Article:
(UPDATED at 5:50 p.m. PDT August 3, 2019)
In an update at 2 p.m. Saturday fire officials reported that the Williams Flats Fire 15 miles east of Grand Coulee, Washington had grown to 8,200 acres. (see map above)
On Saturday firefighters constructed containment lines to protect the valley floor and worked on anchoring the southern perimeter of the fire, which is spreading east toward Redford Canyon. That area was logged five years ago leaving behind slash fueling the fire. Steep slopes, limited roads, and primitive road conditions are hampering control efforts.
Tribal Natural Resources Officers are patrolling Lake Roosevelt Recreation Area to keep boaters safe as three Fire Boss water-scooping single engine air tankers obtained water from the Columbia River.
Other resources on the fire include:
- 3, large air tankers
- 1,Type 1 helicopter
- 4, 20-person hand crews
- 2, 12-person hand crews
- 3, dozers
- 12, Type 6 fire engines, and
- 5, water tenders
- For a total of 132 personnel
(Originally published at 10:02 a.m. PDT August 3, 2019)
The Williams Flats Fire in Northeast Washington burned well over 5,000 acres during the first 25 hours after being reported at 3:23 a.m. Friday August 2, 2019.
Saturday morning fire officials said it was 5,640 acres, but satellite data from 4:18 a.m. PDT on Saturday indicates it may have burned an additional 1,000 acres. (see map above below)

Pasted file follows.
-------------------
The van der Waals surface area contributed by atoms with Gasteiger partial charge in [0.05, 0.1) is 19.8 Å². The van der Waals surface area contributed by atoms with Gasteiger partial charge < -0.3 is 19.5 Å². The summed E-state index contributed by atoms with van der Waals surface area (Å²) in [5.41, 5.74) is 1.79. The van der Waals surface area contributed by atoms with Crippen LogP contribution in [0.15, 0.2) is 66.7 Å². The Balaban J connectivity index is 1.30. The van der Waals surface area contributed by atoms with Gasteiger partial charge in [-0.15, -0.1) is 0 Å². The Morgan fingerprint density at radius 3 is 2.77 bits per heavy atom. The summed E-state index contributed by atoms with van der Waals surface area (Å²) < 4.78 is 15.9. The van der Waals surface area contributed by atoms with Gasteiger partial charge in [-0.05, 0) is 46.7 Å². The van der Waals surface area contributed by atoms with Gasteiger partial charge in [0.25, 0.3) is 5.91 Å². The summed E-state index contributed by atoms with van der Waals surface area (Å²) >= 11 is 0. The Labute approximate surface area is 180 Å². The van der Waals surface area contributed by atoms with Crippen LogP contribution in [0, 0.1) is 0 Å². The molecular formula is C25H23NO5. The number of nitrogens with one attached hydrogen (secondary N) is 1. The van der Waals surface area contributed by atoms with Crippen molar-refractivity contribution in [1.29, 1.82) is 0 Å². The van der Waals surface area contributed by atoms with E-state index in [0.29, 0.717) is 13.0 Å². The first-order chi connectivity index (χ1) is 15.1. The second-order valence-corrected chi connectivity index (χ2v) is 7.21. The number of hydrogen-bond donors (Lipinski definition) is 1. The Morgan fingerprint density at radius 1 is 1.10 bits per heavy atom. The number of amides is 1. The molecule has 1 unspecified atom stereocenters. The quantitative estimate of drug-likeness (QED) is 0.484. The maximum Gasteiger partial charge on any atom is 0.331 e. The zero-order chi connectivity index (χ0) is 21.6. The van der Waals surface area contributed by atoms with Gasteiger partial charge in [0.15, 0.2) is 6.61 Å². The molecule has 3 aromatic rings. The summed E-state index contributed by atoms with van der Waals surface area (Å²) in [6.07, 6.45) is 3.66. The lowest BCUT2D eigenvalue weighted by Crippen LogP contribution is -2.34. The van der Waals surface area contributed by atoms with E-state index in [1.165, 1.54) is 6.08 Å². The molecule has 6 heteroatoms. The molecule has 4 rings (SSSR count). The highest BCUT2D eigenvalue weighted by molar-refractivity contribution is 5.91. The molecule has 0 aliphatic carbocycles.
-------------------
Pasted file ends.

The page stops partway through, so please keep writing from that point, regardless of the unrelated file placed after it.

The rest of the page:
Exhibiting extreme fire behavior during Red Flag Warning Conditions, the blaze spread east along the Columbia River 8 miles southeast of Keller and 15 miles east of Grand Coulee, threatening structures. Evacuations are occurring, according to the Northwest Area Coordination Center.
At 6 p.m. Saturday a Type 2 Incident Management Team led by Incident Commander D. Johnson will assume command.
The fire is within the Hellgate Game Preserve on the Colville Indian Reservation.
The fire initially consumed primarily grass, but moved into heavier vegetation. It is fueled by fallen dead trees, grass, sage, and bitter brush, exacerbated by limited access along the Columbia River. Initial suppression efforts included building hand lines, dozer lines, and working from existing roads. Helicopters and fixed winged aircraft cooled hotspots on Friday to allow ground forces time to engage. On-the-ground firefighters are dealing with extremely steep rocky slopes and rattlesnakes.
On Friday the fire was pushed by 5 to 12 mph winds out of the southwest and west gusting at 15 to 25 mph, but after midnight the direction reversed to come out of the east, according to the Wellpinit weather station south of the fire. Friday’s temperature reached 90 degrees with a relative humidity of 21 percent.
The forecast for Saturday calls for 84 degrees, RH of 14 percent, with 2 to 5 mph winds out of the north shifting to the east in the afternoon. These conditions should reduce the resistance to control of the fire, compared to what firefighters were faced with on Friday.